British Prime Minister Theresa May took aim at tech companies and cryptocurrencies at the World Economic Forum on Thursday.
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May, during remarks before the business elite and politicians gathered in Davos, Switzerland, said companies can -- and should -- do more to stop terror content from spreading online.
“Companies simply cannot stand by while their platforms are used to facilitate child abuse, modern slavery or the spreading of terrorist and extremist content,” she said. “We've made some progress...But we need to go further, so that ultimately this content is removed automatically.”
The prime minister said tech companies employ some of the “best brains in the world” and should be able to stop content before it’s posted. In a statement to FOX Business, a Facebook (NASDAQ:FB) spokesperson said the company agrees with May. “Ninety-nine percent of the ISIS- and Al Qaeda-related content we remove is found by automated systems. We do that before anyone in our community has flagged it to us, and in some cases, before it goes live on the site."
May also suggested a major policy shift that could be a big liability for social media sites like Facebook, Twitter (NYSE:TWTR) and Alphabet (NASDAQ:GOOGL)-owned YouTube. May said websites should be held accountable for their content, proposing sites like Facebook switch from being considered “passive hosts” to “publishers” of users’ content.
May also attacked small startups, calling out the encrypted messaging application Telegram. May said these smaller platforms have become a “home for terrorists” and pedophiles.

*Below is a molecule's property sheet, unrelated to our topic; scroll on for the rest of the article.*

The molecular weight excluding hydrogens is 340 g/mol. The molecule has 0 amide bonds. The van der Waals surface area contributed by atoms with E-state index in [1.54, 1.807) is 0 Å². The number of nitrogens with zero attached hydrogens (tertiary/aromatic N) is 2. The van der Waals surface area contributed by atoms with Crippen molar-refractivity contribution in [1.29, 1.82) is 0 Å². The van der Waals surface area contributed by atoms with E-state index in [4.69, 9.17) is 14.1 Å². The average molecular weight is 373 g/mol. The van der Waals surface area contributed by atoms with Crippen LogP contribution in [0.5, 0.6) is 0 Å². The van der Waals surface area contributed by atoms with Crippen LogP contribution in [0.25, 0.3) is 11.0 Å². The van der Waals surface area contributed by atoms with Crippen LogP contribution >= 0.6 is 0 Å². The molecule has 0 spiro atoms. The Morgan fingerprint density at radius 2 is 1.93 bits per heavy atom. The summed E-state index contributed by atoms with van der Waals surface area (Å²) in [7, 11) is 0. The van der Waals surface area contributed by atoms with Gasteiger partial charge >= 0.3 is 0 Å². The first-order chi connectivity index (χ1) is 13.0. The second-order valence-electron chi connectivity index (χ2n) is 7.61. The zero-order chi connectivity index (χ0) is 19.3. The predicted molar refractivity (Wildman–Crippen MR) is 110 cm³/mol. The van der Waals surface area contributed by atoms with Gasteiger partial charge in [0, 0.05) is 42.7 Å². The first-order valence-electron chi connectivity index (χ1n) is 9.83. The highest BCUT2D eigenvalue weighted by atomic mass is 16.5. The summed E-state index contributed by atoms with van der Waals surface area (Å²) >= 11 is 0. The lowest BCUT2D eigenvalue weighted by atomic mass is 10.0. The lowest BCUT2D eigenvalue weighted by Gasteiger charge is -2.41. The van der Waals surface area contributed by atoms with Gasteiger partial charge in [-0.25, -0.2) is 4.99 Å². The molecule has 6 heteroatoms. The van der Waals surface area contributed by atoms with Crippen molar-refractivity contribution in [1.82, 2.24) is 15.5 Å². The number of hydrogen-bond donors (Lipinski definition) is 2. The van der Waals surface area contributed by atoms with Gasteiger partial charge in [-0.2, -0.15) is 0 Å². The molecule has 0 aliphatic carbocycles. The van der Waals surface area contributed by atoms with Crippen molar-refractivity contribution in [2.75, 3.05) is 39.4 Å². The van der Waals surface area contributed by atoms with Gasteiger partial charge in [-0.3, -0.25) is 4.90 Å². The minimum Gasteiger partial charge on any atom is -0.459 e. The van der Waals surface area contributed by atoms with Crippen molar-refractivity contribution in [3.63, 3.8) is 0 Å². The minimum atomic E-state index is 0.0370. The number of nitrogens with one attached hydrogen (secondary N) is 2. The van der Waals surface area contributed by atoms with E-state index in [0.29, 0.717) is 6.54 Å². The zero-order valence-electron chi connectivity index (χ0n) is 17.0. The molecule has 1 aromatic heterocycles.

Both Google and Facebook have released statements of support for May's declaration that they have a responsibility to help tech startups combat these threats.
“As the prime minister said, it's also important that this is an effort that includes big and small companies, so we're providing training and technology through the Global Internet Forum to Counter Terrorism to ensure all platforms can join the endeavor,” Google's VP of Public Policy, Nicklas Lundblad, said in a statement.
The British leader also expressed skepticism of the role cryptocurrencies like bitcoin play in facilitating and funding terrorism and crime -- teasing a crackdown on the currency in an interview, saying these currencies should be “looked at very closely.”
But Blockchain CEO Peter Smith is pushing back on May’s claim, saying in a statement to FOX Business, “There is almost no evidence to support the claim that virtual currencies are particularly well-suited to facilitate illicit activity…when the UK Treasury looked into the real data on money laundering threats in 2015, it found that of all payment mechanisms used in the nation, virtual currencies presented the lowest threat and concluded that ‘digital currencies are currently not a method by which terrorists raise or move money out of the UK.’”
Shapeshift CEO Erik Voorhees said, “Centrally planned and controlled government fiat cash remains the preferred choice of criminals 99.999% of the time, and for everything else, there's Mastercard.”